'Coningsby' is firmly set against the political backround of the years between the passing of the Reform Bill of 1832 (which widened the voting franchise) and the fall of Lord Melbourne's Whig ministry in 1841. Disraeli comments and expounds political views throughout the novel, although generally placing his views in the mouths of one or other of the novel's characters.

In 'Coningsby', we find a critigue of the Toryism of Peel (which Disraeli perceived to be unprincipled), utilitarianism and the Whigs. In the end, Disraeli seems to suggest that there can be a unity of interest between traditional landed elites and the new 'millocracy' through some form of Tory Paternalism.


A. to Z. of Restoration London: City of London, 1676
A. to Z. of Restoration London: City of London, 1676
by William Morgan
Edition: Paperback

2 of 2 people found the following review helpful
5.0 out of 5 stars Finding your way around 1676 London, 22 July 2008
This atlas is a reproduction of the Ogilby and Morgan plan of the City of London, dating from 1676.

This map is an important primary source for historians of London and the general enthusiast. The original map was constructed just ten years after the Great Fire of London (1666). The great value of the plan is that it is very detailed. Ogilby and Morgan attempt to name not only every thoroughfare, but side streets, alleys and courts. Their scope was more ambitious still: Ogilby and Morgan's map attempts to deliniate every single building in the City. This map is certainly the best surviving map of London from this period.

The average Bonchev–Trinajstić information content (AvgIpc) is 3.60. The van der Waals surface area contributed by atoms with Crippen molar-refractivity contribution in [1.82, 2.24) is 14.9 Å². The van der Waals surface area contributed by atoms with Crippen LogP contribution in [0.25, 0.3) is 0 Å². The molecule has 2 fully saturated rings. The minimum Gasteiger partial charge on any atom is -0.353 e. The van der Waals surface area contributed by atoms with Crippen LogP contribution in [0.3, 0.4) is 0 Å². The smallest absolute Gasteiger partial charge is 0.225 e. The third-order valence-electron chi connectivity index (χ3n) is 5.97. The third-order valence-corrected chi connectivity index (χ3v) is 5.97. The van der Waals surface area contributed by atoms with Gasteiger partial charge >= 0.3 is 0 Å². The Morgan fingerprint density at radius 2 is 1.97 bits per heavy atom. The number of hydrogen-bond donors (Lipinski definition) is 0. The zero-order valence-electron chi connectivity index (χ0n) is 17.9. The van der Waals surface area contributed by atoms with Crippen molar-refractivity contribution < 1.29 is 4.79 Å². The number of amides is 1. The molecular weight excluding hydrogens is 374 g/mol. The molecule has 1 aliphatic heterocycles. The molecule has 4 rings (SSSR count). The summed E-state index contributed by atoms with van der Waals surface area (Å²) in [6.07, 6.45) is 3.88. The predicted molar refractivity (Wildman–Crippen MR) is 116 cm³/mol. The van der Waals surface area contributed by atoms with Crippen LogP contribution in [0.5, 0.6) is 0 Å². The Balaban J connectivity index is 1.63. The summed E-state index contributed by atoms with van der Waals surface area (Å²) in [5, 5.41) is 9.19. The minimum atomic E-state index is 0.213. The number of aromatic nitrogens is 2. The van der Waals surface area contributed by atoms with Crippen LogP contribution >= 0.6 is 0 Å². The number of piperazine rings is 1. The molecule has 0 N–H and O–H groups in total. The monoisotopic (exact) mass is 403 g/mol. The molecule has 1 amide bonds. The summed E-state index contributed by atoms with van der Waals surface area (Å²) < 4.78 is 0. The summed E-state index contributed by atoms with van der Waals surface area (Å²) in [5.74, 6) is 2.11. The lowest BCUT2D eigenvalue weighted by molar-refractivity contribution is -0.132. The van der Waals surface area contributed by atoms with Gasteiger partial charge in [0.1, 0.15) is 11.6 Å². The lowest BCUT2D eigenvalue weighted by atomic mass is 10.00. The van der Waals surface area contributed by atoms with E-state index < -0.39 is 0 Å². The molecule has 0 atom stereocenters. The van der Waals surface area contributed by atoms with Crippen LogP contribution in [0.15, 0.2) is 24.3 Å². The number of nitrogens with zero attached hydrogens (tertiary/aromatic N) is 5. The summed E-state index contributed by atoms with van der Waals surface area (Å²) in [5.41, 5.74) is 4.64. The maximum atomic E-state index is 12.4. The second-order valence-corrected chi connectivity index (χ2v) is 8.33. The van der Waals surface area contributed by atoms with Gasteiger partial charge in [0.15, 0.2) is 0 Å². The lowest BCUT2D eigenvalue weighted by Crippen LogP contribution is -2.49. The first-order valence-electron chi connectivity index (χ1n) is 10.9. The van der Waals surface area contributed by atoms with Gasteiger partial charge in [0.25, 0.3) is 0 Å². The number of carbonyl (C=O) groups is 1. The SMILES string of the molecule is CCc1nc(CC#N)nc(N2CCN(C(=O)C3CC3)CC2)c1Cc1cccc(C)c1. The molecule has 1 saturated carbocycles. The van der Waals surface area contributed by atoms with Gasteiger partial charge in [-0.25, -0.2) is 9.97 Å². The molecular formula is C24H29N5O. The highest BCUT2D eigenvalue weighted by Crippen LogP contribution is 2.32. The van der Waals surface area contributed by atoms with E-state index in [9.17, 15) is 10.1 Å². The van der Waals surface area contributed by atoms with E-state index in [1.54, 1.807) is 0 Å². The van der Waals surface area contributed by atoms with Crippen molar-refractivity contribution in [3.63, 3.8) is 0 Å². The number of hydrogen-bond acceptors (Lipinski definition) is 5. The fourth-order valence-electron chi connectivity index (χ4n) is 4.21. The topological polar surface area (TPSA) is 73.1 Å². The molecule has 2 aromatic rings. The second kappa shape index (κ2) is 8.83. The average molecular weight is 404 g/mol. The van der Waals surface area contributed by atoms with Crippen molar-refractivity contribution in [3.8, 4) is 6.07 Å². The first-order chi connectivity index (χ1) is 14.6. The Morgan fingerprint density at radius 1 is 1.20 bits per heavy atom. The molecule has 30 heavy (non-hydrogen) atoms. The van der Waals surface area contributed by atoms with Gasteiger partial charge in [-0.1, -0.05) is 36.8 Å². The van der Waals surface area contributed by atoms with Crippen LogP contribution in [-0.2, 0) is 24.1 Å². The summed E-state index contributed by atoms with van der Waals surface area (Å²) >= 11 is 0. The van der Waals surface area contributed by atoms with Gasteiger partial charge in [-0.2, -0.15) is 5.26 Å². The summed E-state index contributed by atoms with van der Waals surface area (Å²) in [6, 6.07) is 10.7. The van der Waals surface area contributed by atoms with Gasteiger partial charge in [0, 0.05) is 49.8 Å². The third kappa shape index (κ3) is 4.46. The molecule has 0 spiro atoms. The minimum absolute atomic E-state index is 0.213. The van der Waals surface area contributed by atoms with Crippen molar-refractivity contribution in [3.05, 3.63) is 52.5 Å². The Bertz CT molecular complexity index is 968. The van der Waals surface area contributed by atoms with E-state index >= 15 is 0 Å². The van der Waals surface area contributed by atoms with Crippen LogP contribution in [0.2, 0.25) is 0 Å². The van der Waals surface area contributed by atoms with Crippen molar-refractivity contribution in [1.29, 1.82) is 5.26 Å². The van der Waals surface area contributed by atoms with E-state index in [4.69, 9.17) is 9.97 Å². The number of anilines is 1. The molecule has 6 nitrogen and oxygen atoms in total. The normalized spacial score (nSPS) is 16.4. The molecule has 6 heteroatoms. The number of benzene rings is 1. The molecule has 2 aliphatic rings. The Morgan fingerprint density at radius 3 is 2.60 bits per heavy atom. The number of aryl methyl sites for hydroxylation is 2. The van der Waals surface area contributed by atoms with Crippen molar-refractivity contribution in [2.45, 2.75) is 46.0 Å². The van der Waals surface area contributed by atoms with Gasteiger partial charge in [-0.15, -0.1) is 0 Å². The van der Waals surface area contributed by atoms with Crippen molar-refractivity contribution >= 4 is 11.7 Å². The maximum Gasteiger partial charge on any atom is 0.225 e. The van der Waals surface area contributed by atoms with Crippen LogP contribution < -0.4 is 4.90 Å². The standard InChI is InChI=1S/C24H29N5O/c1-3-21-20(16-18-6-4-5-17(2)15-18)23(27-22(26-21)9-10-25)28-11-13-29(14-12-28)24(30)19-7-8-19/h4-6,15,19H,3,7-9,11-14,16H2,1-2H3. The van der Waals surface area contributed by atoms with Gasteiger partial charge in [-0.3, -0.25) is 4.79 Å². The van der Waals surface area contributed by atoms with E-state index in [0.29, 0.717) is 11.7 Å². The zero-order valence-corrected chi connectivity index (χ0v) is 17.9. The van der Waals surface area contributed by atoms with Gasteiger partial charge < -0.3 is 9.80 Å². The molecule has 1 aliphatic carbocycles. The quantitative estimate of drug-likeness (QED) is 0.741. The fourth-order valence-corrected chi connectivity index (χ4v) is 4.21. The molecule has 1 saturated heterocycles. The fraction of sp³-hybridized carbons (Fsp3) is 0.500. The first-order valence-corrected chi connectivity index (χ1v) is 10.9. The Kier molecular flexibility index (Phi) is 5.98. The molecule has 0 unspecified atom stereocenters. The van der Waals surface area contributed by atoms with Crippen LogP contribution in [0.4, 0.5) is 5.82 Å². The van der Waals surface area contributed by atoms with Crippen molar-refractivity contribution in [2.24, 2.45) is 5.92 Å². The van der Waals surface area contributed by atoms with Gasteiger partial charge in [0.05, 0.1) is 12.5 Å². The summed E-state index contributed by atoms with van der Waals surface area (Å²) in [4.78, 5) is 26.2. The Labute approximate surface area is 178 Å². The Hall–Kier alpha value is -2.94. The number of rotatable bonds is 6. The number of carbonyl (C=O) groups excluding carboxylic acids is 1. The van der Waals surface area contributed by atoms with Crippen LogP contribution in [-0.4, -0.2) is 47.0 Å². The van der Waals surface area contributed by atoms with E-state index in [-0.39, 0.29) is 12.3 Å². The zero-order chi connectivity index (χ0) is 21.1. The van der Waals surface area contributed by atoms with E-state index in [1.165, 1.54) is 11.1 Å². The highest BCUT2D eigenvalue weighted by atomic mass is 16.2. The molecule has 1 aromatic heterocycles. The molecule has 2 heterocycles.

Ralph Hyde's helpful introduction explains how the map came to be constructed and examines its usefulness and faults.


Disraeli (Lancaster Pamphlets)
Disraeli (Lancaster Pamphlets)
by John K. Walton
Edition: Paperback
Price: £18.99

5.0 out of 5 stars The Best Short Introduction to Disraeli?, 21 July 2008
This short work might possibly be the best short introduction to the life and political work of the great nineteenth century statesman Benjamin Disraeli.

It fell to Disraeli to lead the Conservative/Tory Party back from the political wilderness following Sir Robert Peel. Recently, attempts have been made to rehabilitate the reputation of the Early of Derby, who succeeded Peel as party leader. However, it was to 'Dizzy' that the revival of the party was chiefly due, eventually becoming Prime Minister and leaving the legacy of so-called 'One Nation' Conservatism.

The virue of Walton's book is that it is short, readable and yet scholarly. Walton outlines the debates concerning Disraeli and his policies and usefully discusses the work of key Disraelian historians.

An excellent book for AS/A2/undergraduate studies and the general reader with an interest in Victorian history and politics.


An Essay on the Principle of Population
An Essay on the Principle of Population
by T.R. Malthus
Edition: Paperback
Price: £8.99

2 of 2 people found the following review helpful
5.0 out of 5 stars Is Population Growth Unsustainable?, 21 July 2008
The seemingly inocuous (dull?) title of this work belies its importance. Thomas Malthus's essay was one of the most influential works of the early nineteenth century.